Then, I will provide an example of a figurative mask that people wear and I will ask my students why do people wear it. Finally, I will ask my students what is the difference between the physical masks that they are creating and the figurative mask that I introduced in class. I will ask them what parts of the face are covered by the physical mask? What parts of ourselves do we cover with a figurative mask?
During the Warmup, I will ask my students to answer one of three questions. Students will choose based on interest and readiness. These questions will be available on the Warmup Feb 26 sheet
A mask is a covering for the face. It is worn to cover a part or all of the face. It is worn to hide a person's identity. Answer one of the three questions below based on masks.
1. Some cultures have masquerade balls. At the ball, the people attending wear a mask to cover their faces so you do not see them. Do you believe people should wear masks? Why? Why not? Explain in your own words. Write your thoughts on loose-leaf paper.
2. "Masks keep your true identity inside. We need masks to protect us from those who are trying to harm us. So, we should wear masks on our faces, on our hearts and on our souls." Explain the perspective or opinion presented in this quote in your own words. Write your thoughts on loose-leaf paper.
3. A person might be hurting badly, but he conceals it with a great, big smile. The "smile" is a mask. Can you think of a time in your life when you wore a mask? What kind of mask did you wear? Why did you feel you had to wear it? Explain in your own words.
I have deliberately chosen a concrete activity for the journal writing (W.9-10.10) because our school's pedagogical philosophy encourages us to work from concrete ideas to abstract ideas. This allows our students of mixed abilities and differing levels of readiness to have multiple points of entry in the lesson.
I am asking my students to explore one of these writing prompts through journal writing because I want them to start thinking about one of the conceptual ideas that will be presented in today's poem. In addition, I want them to start thinking about the connections between beliefs and perspective.
During the Warmup (10 minutes), I will be walking around the room helping my late students to settle in and to do a visual check on the student's progress. Some students may have quick questions that I will address as well.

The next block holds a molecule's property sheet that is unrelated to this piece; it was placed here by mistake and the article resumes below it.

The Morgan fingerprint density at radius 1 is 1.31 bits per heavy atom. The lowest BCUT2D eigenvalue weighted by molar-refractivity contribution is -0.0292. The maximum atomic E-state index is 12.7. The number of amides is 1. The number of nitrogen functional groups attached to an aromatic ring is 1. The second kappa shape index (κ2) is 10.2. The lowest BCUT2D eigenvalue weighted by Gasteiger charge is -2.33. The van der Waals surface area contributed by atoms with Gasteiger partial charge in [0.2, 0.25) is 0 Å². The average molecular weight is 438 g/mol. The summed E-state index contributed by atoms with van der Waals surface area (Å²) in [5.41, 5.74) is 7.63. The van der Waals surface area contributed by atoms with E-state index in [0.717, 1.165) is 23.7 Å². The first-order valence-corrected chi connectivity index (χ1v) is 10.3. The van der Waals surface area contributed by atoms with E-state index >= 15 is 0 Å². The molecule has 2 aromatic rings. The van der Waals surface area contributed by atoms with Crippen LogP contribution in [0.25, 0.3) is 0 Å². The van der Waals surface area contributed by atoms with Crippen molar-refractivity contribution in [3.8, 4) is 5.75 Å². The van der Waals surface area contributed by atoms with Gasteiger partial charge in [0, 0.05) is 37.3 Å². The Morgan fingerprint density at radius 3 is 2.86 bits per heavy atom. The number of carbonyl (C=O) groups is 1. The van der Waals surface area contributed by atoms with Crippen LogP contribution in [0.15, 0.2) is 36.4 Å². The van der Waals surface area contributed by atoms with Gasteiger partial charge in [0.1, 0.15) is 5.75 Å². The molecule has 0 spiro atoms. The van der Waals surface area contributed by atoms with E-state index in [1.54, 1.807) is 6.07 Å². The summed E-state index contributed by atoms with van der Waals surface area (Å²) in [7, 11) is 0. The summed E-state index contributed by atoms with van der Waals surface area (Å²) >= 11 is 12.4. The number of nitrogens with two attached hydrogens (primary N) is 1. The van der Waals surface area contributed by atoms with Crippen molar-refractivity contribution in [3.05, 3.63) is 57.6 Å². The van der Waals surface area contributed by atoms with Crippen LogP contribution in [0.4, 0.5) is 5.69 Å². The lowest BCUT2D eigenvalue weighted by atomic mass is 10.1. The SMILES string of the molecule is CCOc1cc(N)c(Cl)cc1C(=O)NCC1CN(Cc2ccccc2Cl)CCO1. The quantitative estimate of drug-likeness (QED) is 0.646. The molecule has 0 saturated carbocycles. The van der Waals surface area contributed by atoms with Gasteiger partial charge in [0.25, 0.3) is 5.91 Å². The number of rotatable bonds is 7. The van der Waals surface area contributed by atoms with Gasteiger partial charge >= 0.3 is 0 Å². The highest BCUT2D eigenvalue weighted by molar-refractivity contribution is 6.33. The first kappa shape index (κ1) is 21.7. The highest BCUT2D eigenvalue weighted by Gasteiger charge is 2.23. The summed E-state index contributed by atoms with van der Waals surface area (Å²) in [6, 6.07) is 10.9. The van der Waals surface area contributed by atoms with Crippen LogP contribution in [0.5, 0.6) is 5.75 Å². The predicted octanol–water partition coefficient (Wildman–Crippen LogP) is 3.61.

During the Share (5 minutes), students will read their responses from their loose-leaf paper. Students will discuss the connection between belief and perspective.
Students will make an informal opinion on whether they would wear a mask. They will record their opinions on their loose-leaf paper.
For this part of the lesson, I will focus on the connotation of words in the poem which is aligned to RL.9-10.4. Students will be given several words as cut outs from the poem and they will assign each word to one of three categories: POSITIVE, NEGATIVE AND NEUTRAL. After they assign each word to a category, they must be able to give a reason for their decision.
Students will be working at their tables on chart paper. Each table will have CUT-OUTS of words from the poem and labels (POSITIVE, NEGATIVE AND NEUTRAL).
CUT-OUTS will include the following words:
pronouns: we, it, our them, us, thee (you); this, that
verbs: wear, grins, lies, hides, shades, pay, smile, mouth, counting, let, see, arise, sing, dream, be
adjectives: human, torn and bleeding, myriad, over-wise, tortured, vile, long, article (the), only, great,
nouns: mask, cheeks, eyes, debt, guile, hearts, subtleties, world, tears, sighs, cries, souls, clay, feet, mile
prepositions AND conjunctions: with, to, beneath and, but, while,
Interjections: O, Nay (no), oh
Adverb: otherwise (in a different way)
I will read the poem ALOUD three times. At the end, I will ask my students if they want to make any changes in their labels after hearing the poem orally. Then, I will give them time to make these changes.
I am choosing this activity because I want my students to start thinking instinctively of where they would place these words and to be able to give their reasons for their choice. This exploration forces student to examine the associations they give to words and to question where or even when they made these associations and incorporated their beliefs about the meanings of words. This is a great time for students to identify the words in the poem with which they are not familiar as well because they have to put these words under a label as well. In addition, I want to see whether hearing the words pronounced aloud three times will have any effect on the labels they give each word.
I will walk around to each group to observe how they are doing and to make a mental note of which students will need explicit definitions for the next activity, but I don't offer assistance because I want my students to follow their instincts.